By way of a light hearted illustration, I was reminded this week of the scene from the Wind in the Willows when the three friends, Badger, Ratty and Mole, have determined to cure Toad of his lunatic obsession with motor-cars. Badger has just spent 45 minutes with Toad in the smoking-room. At last they emerge …. "There’s only one thing more to be done", continued the gratified Badger. "Toad, I want you solemnly to repeat, before your friends here, what you fully admitted to me in the smoking-room just now. First, you are sorry for what you have done, and you see the folly of it all?" ‘There was a long, long pause. Toad looked desperately this way and that, while the other animals waited in grave silence. At last he spoke. ‘ "No!" he said a little sullenly, but stoutly: "I’m not sorry. And it wasn’t folly at all! It was simply glorious!" ‘ "What?" cried Badger, greatly scandalized. "You backsliding animal, didn’t you tell me just now, in there −" ‘ "O, yes, yes, in there," said Toad impatiently. "I’d have said anything in there. You’re so eloquent, dear Badger, and so moving, and so convincing, and put all your points so frightfully well – you can do what you like with me in there, and you know it. But I’ve been thinking searching my mind since, and going over things in it, and I find that I’m not a bit sorry or repentant really, so it’s no earthly good saying I am; now, is it?" ‘ "Then you don’t promise," said the Badger, "never to touch a motor-car again?" "Certainly not!" replied Toad emphatically. "On the contrary, I faithfully promise that the very first motor-car I see, poop-poop! off I go in it!" ’ I can guarantee that Toad did not model himself on the apostle Paul. Contrast that with Paul’s boast of transparent integrity in his dealings with people. I have conducted myself in holiness and sincerity that comes from God. Could you and I say the same?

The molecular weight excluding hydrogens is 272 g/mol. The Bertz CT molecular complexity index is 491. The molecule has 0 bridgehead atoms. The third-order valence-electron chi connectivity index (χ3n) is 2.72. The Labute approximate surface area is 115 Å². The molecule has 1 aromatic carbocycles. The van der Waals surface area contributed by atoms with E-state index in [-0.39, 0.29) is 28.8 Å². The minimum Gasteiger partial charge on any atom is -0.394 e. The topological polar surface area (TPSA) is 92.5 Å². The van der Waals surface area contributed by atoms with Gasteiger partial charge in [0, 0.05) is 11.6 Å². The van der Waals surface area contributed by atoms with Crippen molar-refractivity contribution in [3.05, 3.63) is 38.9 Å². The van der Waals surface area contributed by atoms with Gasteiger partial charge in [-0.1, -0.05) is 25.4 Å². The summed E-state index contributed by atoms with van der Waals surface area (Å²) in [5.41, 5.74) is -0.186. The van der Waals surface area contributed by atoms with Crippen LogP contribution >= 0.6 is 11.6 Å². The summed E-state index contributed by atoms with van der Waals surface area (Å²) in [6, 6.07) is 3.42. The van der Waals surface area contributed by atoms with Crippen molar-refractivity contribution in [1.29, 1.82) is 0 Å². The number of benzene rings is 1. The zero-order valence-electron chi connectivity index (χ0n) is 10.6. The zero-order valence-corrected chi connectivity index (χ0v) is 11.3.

But Paul also defends himself by reminding the Corinthians of the integrity of the message he preaches. Verse 18: "But as surely as God is faithful, our message to you is not "Yes" and "No." For the Son of God, Jesus Christ, who was preached among you by me and Silas and Timothy, was not "Yes" and "No," but in him it has always been "Yes."" Now Paul’s point is simply this. That if the message he preaches is one of integrity, a message that is clear and that does not chop and change, then it must mean he himself is a man of integrity. For how can you preach such a message with a divided heart and a total lack of integrity. The message of Jesus is not yes, no, yes, no. It’s not a message that chops and changes. On the contrary, verse 20, it’s a message which proclaims one big yes to the world in the person of Jesus Christ. "For no matter how many promises God has made, they are "Yes" in Christ. And so through him the "Amen" is spoken by us to the glory of God." All the promises of God have been fulfilled in Jesus Christ. He is the big Amen, the big yes to all that was foretold in the OT. He is the Truth incarnate. So if the God Paul proclaims and the message he proclaims is all about truth and faithfulness to promises, it would be strange in the extreme if you proclaimed that message with a total lack of integrity and a heart full of deceit and hidden motives. No, the ethics of the messenger spring from the ethics of the message and the God whose message it is. It would be like having an anti smoking campaigner who smokes 50 a day. Or a healthy eating promoter in schools who only eats junk food. That sort of gap between the message you preach and the life you lead is just not acceptable. There is a total lack of integrity if you do that. But not Paul. His conscience is clear because he proclaims the faithful and truthful message of Jesus with a faithful and true heart. And verse 21, this is the God who is at work in us who believe. "Now it is God who makes both us and you stand firm in Christ. He anointed us, set his seal of ownership on us, and put his Spirit in our hearts as a deposit, guaranteeing what is to come." You see , says Paul, this is a God who keeps his word. He has shown it in Christ because all the promises find their "yes", their fulfilment in him. And he can be trusted to bring us safely through to his new kingdom because his word will not fail. He has put his Spirit in us guaranteeing what is to come. So if that is the message, so must the messenger be- a man or woman of integrity. That was how Paul conducted himself. And that’s how we should act too as people of true integrity.